Even though I was born and raised in New York City, my heart belongs to the Dominican Republic. So today, Dominican Independence Day, I wanna send a HUGE shout-out to all of my Dominican Brothers and Sisters. As a first generation Dominican child, I was less than proud. We ate weird foods and didn’t speak English. The part of the country where my family was from didn’t not have indoor plumbing or steady electricity. And despite being on an island in the Caribbean, we were a long way from the beach.
My maternal grandparents house where I spent many summer vacations as a child.
As I got older, I saw things in a different light. Our weird foods made us special. Not many people in the world understand the joy of eating morcilla (blood sausage) or pigs feet. (I know it sounds less than appetizing, but trust me, few things are more delicious.) Not having indoor plumbing meant we bathed “al fresco”. And not only have I gathered water from a well, but have witnessed one being dug from scratch.
My paternal grandparents house where I stay now when I visit.
The Dominican Republic is known by most as the birth place of stellar baseball players and the home of some of the most beautiful beaches in the world. But there is so much more! And to celebrate it’s independence, today I bring you a side dish made from it’s National Food – Platanos (Plantains).
On any given day, platanos can make an appearance is every meal of the day in the Dominican Republic. (And by platanos I am referring to the green, starchier variety) Yes – you read that right – we eat these for breakfast, lunch and dinner. We boil them, mash them, fry them, add them to soups and stews and even bake them into casseroles. I have yet to come across a Dominican that does not love platanos. So to celebrate Dominican culture on A Chica Bakes, I’m taking a break from desserts and showing you my favorite way to enjoy platanos.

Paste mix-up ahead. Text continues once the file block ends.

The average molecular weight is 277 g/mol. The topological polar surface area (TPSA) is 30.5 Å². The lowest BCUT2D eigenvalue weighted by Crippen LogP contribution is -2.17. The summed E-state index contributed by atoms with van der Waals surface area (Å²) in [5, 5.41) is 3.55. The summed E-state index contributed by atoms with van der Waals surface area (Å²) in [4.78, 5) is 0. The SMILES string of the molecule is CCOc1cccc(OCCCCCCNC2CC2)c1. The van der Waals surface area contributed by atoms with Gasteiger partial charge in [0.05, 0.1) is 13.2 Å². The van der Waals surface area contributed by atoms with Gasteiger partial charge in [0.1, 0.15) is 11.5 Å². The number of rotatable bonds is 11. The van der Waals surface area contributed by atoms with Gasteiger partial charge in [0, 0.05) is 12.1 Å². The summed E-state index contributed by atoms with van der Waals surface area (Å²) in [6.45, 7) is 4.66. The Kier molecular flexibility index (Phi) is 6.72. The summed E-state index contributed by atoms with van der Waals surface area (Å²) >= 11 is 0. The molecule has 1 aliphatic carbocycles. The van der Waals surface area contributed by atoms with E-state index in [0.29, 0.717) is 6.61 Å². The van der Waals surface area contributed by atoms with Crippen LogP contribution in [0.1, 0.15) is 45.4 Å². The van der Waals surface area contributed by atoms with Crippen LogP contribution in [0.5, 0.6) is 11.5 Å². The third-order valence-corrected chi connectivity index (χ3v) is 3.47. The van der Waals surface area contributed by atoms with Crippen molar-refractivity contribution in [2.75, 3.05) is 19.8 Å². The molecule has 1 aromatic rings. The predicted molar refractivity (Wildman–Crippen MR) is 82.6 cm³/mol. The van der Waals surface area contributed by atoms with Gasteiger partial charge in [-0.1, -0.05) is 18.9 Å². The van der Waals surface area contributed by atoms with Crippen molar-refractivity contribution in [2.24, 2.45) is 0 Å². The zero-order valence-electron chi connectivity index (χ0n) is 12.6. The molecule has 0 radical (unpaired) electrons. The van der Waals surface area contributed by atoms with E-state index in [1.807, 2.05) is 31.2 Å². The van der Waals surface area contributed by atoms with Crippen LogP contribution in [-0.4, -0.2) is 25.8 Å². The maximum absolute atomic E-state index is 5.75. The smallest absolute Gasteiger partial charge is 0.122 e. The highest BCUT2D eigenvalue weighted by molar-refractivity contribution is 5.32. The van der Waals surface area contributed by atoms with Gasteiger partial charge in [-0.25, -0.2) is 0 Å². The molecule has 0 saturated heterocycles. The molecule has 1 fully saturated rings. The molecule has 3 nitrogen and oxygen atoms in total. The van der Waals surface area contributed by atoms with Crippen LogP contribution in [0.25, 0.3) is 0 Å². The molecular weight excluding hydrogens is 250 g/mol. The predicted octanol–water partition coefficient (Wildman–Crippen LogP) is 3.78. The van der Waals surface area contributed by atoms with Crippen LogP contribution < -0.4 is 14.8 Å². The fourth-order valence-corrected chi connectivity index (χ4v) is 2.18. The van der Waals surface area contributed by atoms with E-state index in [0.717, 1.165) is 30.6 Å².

Tostones are a very common side dish in the Dominican Republic. Think of them in the same vain as plantain chips only thicker and meatier (and way tastier). Making them is quite simple. I’m going to skip the formal recipe for this post and show you step-by-step.
Cut the ends of your platanos and peel off the skin.
Then slice the platano on an angle into thick chunks.
Fry the chunks until lightly golden brown in vegetable or canola oil. This is the only part in the process that is a little tricky. The oil shouldn’t be crazy, crazy hot but if it is not hot enough, you will end up with greasy tostones. If you want to be really precise, heat the oil to 350 degrees. Also, I don’t completely submerge them in oil at this stage.
Then take your chunks and smash them. There is a not-so-fancy piece of equipment called a tostonera you can buy to do this. But this is the ONE time when I don’t think special equipment is needed. I revert to my mother’s method and use a cup or glass. Remember, these are meatier than chips. So don’t smash them too thin. Also, if they are too thin they absorb too much oil.
After smashing, fry again in the same oil until they turn a couple shades darker.
Then sprinkle with salt and devour! Don’t let them sit too much when they are done. These are best enjoyed immediately after frying. They also don’t reheat well. But I doubt you will have any leftovers as tostones are insanely addictive.
Hope you enjoy this little piece of my culture. I’ll be enjoying some tostones today with an ice-cold Dominican beer, dancing the day away to merengue and bachata and paying homage to one of the most beautiful places in the world – Quisqueya Le Bella – The Dominican Republic.